Lawrenceburg, Kentucky

Lawrenceburg, Kentucky

Anderson County Courthouse in Lawrenceburg

Location in the Commonwealth of Kentucky
Coordinates: 38°01′53″N 84°53′46″W / 38.03139°N 84.89611°W / 38.03139; -84.89611Coordinates: 38°01′53″N 84°53′46″W / 38.03139°N 84.89611°W / 38.03139; -84.89611
Country United States
State Kentucky
County Anderson
Established 1820
Incorporated 1850
Named for a local landowner
  Mayor Robert "Sandy" Goodlett
  Total 5.87 sq mi (15.2 km2)
  Land 5.87 sq mi (15.2 km2)
  Water 0.0 sq mi (0 km2)
Elevation 787 ft (240 m)
Population (2014)
  Total 11,093
  Density 1,789/sq mi (691/km2)
Time zone EST (UTC-5)
  Summer (DST) EDT (UTC-4)
ZIP code 40342
Area code(s) 502
FIPS code 21-44146
GNIS feature ID 0496081

Lawrenceburg is a home rule-class city[1] in Anderson County, Kentucky, in the United States. The population was 10,505 at the 2010 census. It is the seat of its county.[2] Lawrenceburg is part of the Frankfort, Kentucky, micropolitan statistical area.


Lawrenceburg is located at 38°02′14″N 84°53′48″W / 38.03722°N 84.89667°W / 38.03722; -84.89667 (38.0372967, -84.8966171).[3] According to the United States Census Bureau, the city has a total area of 3.7 square miles (9.6 km2), all land.


The site of Lawrenceburg was settled in the early 1780s by a German immigrant named Jacob Kaufman and was first called Kaufman's or Coffman's Station. The post office was established as Lawrenceburgh on January 22, 1817, for William Lawrence, a local tavern owner. The community was incorporated as Lawrence in 1820[4] by the Court of Franklin County (of which it was then a part) but renamed Lawrenceburg in 1827.[5] James Lawrence, a naval officer, is the namesake.[6]

The city was formally incorporated by the state assembly in 1850.[4]

The Four Roses distillery in Lawrenceburg was founded in 1888 and the physical distillery was built in 1910 in Spanish Mission-style architecture, and it is listed on the National Register of Historic Places. The Wild Turkey bourbon distillery is also located in Lawrenceburg.


Primary schools

Secondary schools



Historical population
Census Pop.
Est. 201511,103[7]5.7%
U.S. Decennial Census[8]

As of the census[9] of 2010, there were 10,505 people, 4,194 households, and 2,882 families residing in the city. The population density was 2,839.19 per square mile (1,096.22/km2). There were 4,582 housing units at an average density of 1,238.38 per square mile (478.14/km2). The racial makeup of the city was 93.3% White, 3.2% African American, 0.2% Native American, 0.8% Asian, 0.0% Pacific Islander, 0.9% from other races, and 1.5% from two or more races. Hispanics or Latinos of any race were 1.9% of the population.

There were 4,194 households out of which 34.9% had children under the age of 18 living with them, 47.7% were married couples living together, 15.7% had a female householder with no husband present, and 31.3% were non-families. 26.3% of all households were made up of individuals living alone and 10.0% had someone living alone who was 65 years of age or older. The average household size was 2.48 and the average family size was 2.96.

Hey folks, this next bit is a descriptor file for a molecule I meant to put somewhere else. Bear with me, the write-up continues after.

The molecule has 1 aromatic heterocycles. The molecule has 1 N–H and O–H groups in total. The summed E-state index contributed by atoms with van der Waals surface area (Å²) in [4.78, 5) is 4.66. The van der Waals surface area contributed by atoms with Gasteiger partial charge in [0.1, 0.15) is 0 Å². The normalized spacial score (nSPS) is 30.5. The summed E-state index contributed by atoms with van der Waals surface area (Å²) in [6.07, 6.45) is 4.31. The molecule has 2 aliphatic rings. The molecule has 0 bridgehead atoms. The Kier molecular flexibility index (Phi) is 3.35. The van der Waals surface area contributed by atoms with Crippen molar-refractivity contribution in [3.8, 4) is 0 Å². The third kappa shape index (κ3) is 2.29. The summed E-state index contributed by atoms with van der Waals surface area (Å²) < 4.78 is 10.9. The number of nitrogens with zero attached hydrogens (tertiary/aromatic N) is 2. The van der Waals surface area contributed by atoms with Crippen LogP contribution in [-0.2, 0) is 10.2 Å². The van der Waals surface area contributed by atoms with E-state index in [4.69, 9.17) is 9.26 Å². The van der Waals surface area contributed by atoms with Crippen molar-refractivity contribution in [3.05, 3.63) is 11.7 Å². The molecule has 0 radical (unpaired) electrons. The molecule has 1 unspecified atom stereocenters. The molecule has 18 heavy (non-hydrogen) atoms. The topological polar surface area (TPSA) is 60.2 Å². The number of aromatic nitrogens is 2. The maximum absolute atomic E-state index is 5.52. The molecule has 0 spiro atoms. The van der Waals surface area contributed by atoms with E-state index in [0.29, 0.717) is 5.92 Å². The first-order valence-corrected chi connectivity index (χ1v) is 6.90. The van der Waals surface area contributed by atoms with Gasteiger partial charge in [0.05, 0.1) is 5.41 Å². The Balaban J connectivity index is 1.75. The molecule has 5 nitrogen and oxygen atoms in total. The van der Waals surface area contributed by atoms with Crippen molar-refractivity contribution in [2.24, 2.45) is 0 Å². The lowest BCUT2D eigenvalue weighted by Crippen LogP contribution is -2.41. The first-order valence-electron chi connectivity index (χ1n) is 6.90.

The age distribution was 26.7% under 18, 5.7% from 20 to 24, 29.9% from 25 to 44, 23.3% from 45 to 64, and 12.1% who were 65 or older. The median age was 35.2 years. For every 100 females there were 88.2 males. For every 100 females age 18 and over, there were 82.6 males.

The median income for a household in the city was $44,778, and the median income for a family was $58,582. Males had a median income of $38,040 versus $35,184 for females. The per capita income for the city was $21,427. About 9.1% of families and 13.5% of the population were below the poverty line, including 23.2% of those under age 18 and 8.5% of those age 65 or over.

Notable residents

See also


  1. "Summary and Reference Guide to House Bill 331 City Classification Reform" (PDF). Kentucky League of Cities. Retrieved December 30, 2014.
  2. "Find a County". National Association of Counties. Retrieved 2011-06-07.
  3. U.S. Geological Survey Geographic Names Information System: Lawrenceburg, Kentucky Retrieved on 2010-03-26
  4. 1 2 Commonwealth of Kentucky. Office of the Secretary of State. Land Office. "Lawrenceburg, Kentucky". Accessed 1 Aug 2013.
  5. Rennick, Robert M. Kentucky's Bluegrass: A Survey of the Post Offices, pp. 128129. The Depot (Lake Grove, Ore.), 1993. ISBN 0-943645-31-X
  6. Collins, Lewis (1877). History of Kentucky. p. 36.
  7. "Annual Estimates of the Resident Population for Incorporated Places: April 1, 2010 to July 1, 2015". Retrieved July 2, 2016.
  8. "Census of Population and Housing". Retrieved June 4, 2015.
  9. "American FactFinder". United States Census Bureau. Retrieved 2008-01-31.
  10. "Last June, a military spokesman said an internal investigation in February 2003 had concluded that no one was liable for Baker's injuries. He said training procedures at Guantanamo had been reviewed after the incident. — "While it is unfortunate that Spc. Baker was injured, the standards of professionalism we expect of our soldiers mandate that our training be as realistic as possible," the spokesman said."
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